Damfa, 34, came to the United States from The Gambia to receive training from a charity that she brought home from work. At the time, he lived in Alhambra, Los Angeles County, and worked as a grill cook in his restaurant.
According to others in the program, Damfa said the training was a good use of time during the outbreak. He completed courses in “high-level” Asian cuisine and workplace hygiene, among others. Damfa had three interviews with prospective employers who visited the training site – and got a job After completing the training.
“After a while, the executive called me and asked me to give him my contact information.
The job placement had additional benefits – getting a union job means that Demfa has received legal aid by applying for citizenship. He became a US citizen in January 2021.
“Words cannot describe how blessed and fortunate I am,” said Damfa.
As a matter of fact, the purpose of the program is not only to study but also to help the unemployed.
California has about 2 million unemployed residents, and according to the Federal Bureau of Labor Statistics, another 1.1 million have part-time jobs due to business circumstances or inability to find full-time jobs. And another 270,000 California people have stopped looking for work because they are in school, caring for a family, or because they do not believe they have a job.
Motivation and accountability
The key to the success of highways is to uplift the traditional manpower training model – to get companies trained for the jobs they want, rather than competing for limited quality jobs.
And getting companies to partner with their competitors and invest in employees is not always an easy task. Owner.
Sometimes companies spend money on training, only to lose those employees when a project is completed. When starting a new project, employers have to start from scratch – they often use expensive labor agencies that do not focus on fairness.
An effort to encourage companies to receive advanced road training is by Assembly Bill 1192, written by Ash Calra, a San Jose Democrat. All private companies with 1,000 or more employees are required to report annual employee metrics such as wages, benefits and security to the entire United States. Workforce to the Labor and Employment Development Board. According to Bill, companies that meet high road standards will be given priority over state contracts, tax incentives, and more.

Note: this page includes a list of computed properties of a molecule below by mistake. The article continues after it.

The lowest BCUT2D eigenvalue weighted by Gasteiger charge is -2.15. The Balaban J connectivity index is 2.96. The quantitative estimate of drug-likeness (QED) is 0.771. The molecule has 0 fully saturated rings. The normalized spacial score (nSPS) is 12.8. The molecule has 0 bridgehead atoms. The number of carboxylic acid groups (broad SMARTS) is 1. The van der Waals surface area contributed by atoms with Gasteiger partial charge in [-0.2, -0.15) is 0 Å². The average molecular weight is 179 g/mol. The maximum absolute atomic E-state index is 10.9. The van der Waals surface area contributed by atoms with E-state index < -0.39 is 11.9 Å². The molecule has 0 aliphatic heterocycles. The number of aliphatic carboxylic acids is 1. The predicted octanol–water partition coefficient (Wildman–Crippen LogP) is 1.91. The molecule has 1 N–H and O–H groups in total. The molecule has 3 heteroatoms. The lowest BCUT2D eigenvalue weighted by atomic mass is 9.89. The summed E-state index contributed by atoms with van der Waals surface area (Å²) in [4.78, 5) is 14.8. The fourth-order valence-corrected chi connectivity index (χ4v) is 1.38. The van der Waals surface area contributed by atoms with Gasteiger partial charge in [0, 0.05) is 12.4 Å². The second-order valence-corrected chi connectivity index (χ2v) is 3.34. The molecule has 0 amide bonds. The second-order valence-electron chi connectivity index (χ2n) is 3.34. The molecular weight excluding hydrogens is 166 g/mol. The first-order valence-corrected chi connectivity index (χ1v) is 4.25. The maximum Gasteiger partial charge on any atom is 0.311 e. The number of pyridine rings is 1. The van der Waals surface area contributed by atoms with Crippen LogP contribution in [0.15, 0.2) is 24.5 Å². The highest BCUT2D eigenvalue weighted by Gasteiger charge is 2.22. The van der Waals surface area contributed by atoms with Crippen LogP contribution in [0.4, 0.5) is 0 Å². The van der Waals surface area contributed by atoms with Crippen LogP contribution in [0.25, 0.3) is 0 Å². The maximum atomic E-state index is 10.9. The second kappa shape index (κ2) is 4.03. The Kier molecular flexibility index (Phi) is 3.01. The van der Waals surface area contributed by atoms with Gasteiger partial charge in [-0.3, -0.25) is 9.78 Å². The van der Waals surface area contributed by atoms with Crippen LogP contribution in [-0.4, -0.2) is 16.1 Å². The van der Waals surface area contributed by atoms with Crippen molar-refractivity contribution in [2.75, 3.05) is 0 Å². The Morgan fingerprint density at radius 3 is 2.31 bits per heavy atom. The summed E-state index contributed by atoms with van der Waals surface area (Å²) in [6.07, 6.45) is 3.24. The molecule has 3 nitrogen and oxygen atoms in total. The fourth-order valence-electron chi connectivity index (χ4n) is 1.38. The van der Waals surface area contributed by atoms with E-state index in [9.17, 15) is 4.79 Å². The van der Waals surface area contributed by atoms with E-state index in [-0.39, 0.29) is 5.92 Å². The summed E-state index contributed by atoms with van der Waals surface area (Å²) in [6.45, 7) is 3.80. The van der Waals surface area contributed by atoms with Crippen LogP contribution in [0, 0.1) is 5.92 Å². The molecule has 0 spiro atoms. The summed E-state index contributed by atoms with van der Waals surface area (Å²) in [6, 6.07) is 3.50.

The law did not pass the Assembly, but was opposed by groups representing the airline, the food and beverage industry, and other businesses. Calra agreed this month to keep the bill until next year: It will not be implemented until March 2023.
The California Chamber of Commerce warns employers of “instantaneous data” about inappropriate criticism, as well as possible charges that do not take into account various state labor laws.
“We do not think it provides an accurate picture, nor does it seem to determine who is a good employer to use this information, and who should be eligible for certain state benefits or state contracts or tax credits. Or what do you have, ”Ashley Hoffman, a policy advocate at the Chamber of Commerce, told Calcutta.
But Calra says that’s not the goal. “Ultimately, this information is designed to create an incentive program – not to harass employers or embarrass employers,” he told CalMatters. On the contrary – they want to respect employers.
Pomona Kevin Coleman, 43, has been working in construction for the past 23 years, but says his participation in the training has exposed him to more career opportunities than he knows.
In the San Bernardino Community College District, Coleman received workplace safety and CPR certification in advanced road training, learned to read designs, and improved his math skills. But he said that the most valuable thing is that instead of pursuing jobs, he has contacted various companies.
He graduated from the program, and because he did not have it, he wore the dress given by the program. That garment is now carefully wrapped in plastic. He is currently looking for a job.
“There is at least one and a half feet in the door,” Coleman said.
Robert Castro, 53, of San Bernardino County, said the benefits of joining the association after 25 years of construction were being realized.
“They learn not only one or two things but also what skills there are,” he said.
Most partnerships work with associations as well as community-based organizations. But any industry can take a higher road approach, says Zabin from the UCC Berkeley Center for Labor.
“Is it really a choice – do we work in the sweat industry, or do we get a product that is valued and valued by workers and that lasts a long time?”